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Williams syndrome is a well-recognised congenital disorder characterised by cardiovascular, connective tissue, and central nervous system abnormalities. Coronary artery abnormalities are seen in patients with supravalvar aortic stenosis, but end-stage ischaemic heart disease is rare. We report a case of end-stage ischaemic heart disease due to severe coronary arterial stenosis, highlighting how cardiovascular MRI contributed to the management.
Cardiovascular magnetic resonance assessment of adults late after an atrial redirection operation for transposition is demanding and time consuming. We hypothesised that the relatively fast and standardised 3-dimensional time-resolved contrast-enhanced magnetic resonance angiography, or dynamic angiography, would be valuable in the periodic follow-up of these patients.
We investigated prospectively 36 adults with transposition using dynamic angiography, comparing our results against a comprehensive but non-contrast cardiovascular magnetic resonance protocol. We acquired 6 dynamic angiographic datasets after injection of contrast. The primary aim was to detect significant obstruction of the pathways for venous flow.
In 4 patients (11%), we found evidence of moderate-to-severe, and thus clinically important, obstruction of systemic venous channels on standard cardiovascular magnetic resonance. All these patients were correctly identified by dynamic angiography. In 4 additional patients, we found mild and haemodynamically insignificant obstructions in the systemic venous channels. Of the 8 (22%) patients with any obstruction, 6 were detected by angiography. There were no false positives reported, giving sensitivity of 75% and specificity of 100%, a positive predictive value of 100%, and negative predictive value of 93%. In 1 patient, there was a moderate obstruction of the pulmonary venous compartment which was not readily seen by dynamic angiography.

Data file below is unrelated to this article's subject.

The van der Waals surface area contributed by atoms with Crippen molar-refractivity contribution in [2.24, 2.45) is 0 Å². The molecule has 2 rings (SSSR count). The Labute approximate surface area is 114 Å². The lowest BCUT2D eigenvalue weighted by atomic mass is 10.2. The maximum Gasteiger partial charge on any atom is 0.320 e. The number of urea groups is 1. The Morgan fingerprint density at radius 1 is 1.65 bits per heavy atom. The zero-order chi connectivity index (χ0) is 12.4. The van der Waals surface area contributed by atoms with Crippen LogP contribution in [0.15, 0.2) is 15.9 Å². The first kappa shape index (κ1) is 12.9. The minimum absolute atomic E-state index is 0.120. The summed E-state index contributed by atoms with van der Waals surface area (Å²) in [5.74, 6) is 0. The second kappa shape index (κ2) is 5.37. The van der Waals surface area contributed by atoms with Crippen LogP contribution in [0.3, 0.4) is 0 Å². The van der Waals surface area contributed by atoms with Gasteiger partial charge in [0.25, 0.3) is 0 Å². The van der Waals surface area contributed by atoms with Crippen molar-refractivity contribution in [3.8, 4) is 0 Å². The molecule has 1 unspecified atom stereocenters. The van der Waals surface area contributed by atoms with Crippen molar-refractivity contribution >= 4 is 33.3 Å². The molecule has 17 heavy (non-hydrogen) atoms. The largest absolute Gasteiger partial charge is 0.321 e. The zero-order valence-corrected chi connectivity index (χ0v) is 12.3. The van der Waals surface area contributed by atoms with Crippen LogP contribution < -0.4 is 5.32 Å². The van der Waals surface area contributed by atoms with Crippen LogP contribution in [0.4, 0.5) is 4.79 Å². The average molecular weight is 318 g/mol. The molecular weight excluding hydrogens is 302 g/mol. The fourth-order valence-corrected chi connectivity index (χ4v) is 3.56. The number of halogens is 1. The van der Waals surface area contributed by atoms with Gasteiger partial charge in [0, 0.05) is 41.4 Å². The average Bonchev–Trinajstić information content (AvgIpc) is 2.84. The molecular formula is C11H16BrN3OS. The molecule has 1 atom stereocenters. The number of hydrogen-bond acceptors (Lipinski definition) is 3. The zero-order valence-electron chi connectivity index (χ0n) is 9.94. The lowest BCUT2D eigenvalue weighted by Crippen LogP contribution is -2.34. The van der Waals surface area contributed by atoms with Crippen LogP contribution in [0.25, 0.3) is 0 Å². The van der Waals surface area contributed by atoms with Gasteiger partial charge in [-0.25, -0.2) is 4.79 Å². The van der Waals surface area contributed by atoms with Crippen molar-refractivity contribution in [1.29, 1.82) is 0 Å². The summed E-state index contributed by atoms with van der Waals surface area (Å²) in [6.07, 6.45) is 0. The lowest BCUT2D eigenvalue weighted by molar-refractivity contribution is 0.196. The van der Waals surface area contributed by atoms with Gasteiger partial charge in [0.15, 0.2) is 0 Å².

3-dimensional dynamic angiography is a useful method for detecting anatomically moderate-to-severe, but not mild, obstructions in the systemic venous channels following Mustard repair for transposition. This technique can be used as a single imaging method and/or as complimentary to standard two dimensional cardiovascular magnetic resonance techniques for detection of clinically important obstructions in the systemic venous channels.